Is there something wrong with being financially successful? Is wealth a badge of hard work or is it something to be shunned? Just last weekend, President Obama told Howard University grads that wealthy Americans should credit luck for at least some of their wealth. Forget hard work and effort, seemed to be his message. And, Obama is not alone. Sen. Bernie Sander’s presidential campaign is fundamentally based on the idea that wealth is immoral.
But getting ahead and being successful is part of the fabric of American culture. The idea that there is something wrong with wealth is misguided. In fact, most of us aspire to being financially successful. Making a success of yourself means you can provide for your family, live in a safe neighborhood and, most important, feel in control of your future. It allows you to make your own choices and live your own life, rather than choosing from a preset menu of options offered by government programs. In my view, wealth is about freedom.
But getting this freedom these days is no simple thing. There are many hurdles to people who want to be financially successful. The young face the difficulty of paying for a quality education. Tuition prices have been rising at a steady 3 percent above inflation. Today’s college grad starts his or her professional life with an average of $35,000 in debt. And, for that reason many delay the important transitions to adulthood, such as getting married, having a child or buying a home. Health care costs for those who get their insurance coverage through the Obamacare exchanges or from their employer are rising as well. The costs of caring for a sick family member remains the No. 1 reason people file for bankruptcy. And, then there are housing prices, which have been on a steady march higher in the wake of the housing crash.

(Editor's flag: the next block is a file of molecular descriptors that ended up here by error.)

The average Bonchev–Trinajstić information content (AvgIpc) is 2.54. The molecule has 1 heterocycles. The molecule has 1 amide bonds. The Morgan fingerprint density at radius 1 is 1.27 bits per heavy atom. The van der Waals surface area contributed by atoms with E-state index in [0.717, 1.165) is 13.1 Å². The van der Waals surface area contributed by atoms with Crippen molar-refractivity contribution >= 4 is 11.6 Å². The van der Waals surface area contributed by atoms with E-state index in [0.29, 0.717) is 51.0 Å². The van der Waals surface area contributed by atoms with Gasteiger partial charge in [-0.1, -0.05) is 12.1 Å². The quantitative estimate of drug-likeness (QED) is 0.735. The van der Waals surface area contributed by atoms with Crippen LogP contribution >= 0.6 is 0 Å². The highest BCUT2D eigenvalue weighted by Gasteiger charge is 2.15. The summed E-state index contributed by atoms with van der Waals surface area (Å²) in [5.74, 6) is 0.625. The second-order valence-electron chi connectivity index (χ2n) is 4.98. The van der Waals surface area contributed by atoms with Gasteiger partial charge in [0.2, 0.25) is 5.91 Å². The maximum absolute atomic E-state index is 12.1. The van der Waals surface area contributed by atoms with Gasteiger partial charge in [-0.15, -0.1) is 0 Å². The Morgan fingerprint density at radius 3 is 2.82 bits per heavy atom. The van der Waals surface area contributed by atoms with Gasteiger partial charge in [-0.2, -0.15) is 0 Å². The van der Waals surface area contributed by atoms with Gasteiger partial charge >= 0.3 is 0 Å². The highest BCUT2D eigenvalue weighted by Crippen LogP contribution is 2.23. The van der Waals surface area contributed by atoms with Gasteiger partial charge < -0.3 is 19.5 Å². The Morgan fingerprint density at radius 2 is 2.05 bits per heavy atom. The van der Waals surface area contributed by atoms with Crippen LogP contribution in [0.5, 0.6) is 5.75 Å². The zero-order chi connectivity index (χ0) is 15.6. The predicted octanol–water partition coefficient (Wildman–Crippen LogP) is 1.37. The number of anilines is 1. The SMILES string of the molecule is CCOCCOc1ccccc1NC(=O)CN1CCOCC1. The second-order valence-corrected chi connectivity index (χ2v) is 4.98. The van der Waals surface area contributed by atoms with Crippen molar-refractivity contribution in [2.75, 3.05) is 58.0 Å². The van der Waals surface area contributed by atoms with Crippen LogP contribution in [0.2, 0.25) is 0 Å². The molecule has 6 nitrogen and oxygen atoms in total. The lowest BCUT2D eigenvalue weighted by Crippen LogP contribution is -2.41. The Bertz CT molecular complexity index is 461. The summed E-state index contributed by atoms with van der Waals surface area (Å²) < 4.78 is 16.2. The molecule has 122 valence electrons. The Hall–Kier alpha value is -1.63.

All of these rising prices might go down more easily if people were making more money. But the sad truth is that the median incomes have not risen since President Obama took office. In fact, fully 20 percent of Americans have a net negative net worth, according to a study from Pew Research. This strain isn’t helped by a decade’s worth of negative interest rates that is slamming the retirement savings of millions of Americans.
Higher costs and lower incomes are a toxic brew that is making it tougher to achieve financial success. But here is the thing: Even in this country, even now, people are achieving success. Consider these numbers from WealthInsight: In a single year, 2014, our economy minted 496,945 new millionaires, a 9.5 percent gain over the previous year and a better rate of growth than that found in China, Brazil, the United Kingdom or Russia.
This is why I am not sold on the 1 percent philosophy. America is still the best place in the world to make it on your own and on your own terms. Central to our way of life, I believe, is the idea that you own your successes. As a nation, we believe that individuals own their accomplishments, and it’s this idea that fuels so much economic energy and so many powerful new ideas. Yes, it’s still possible to be a financial success in this country and rich is not a four-letter word.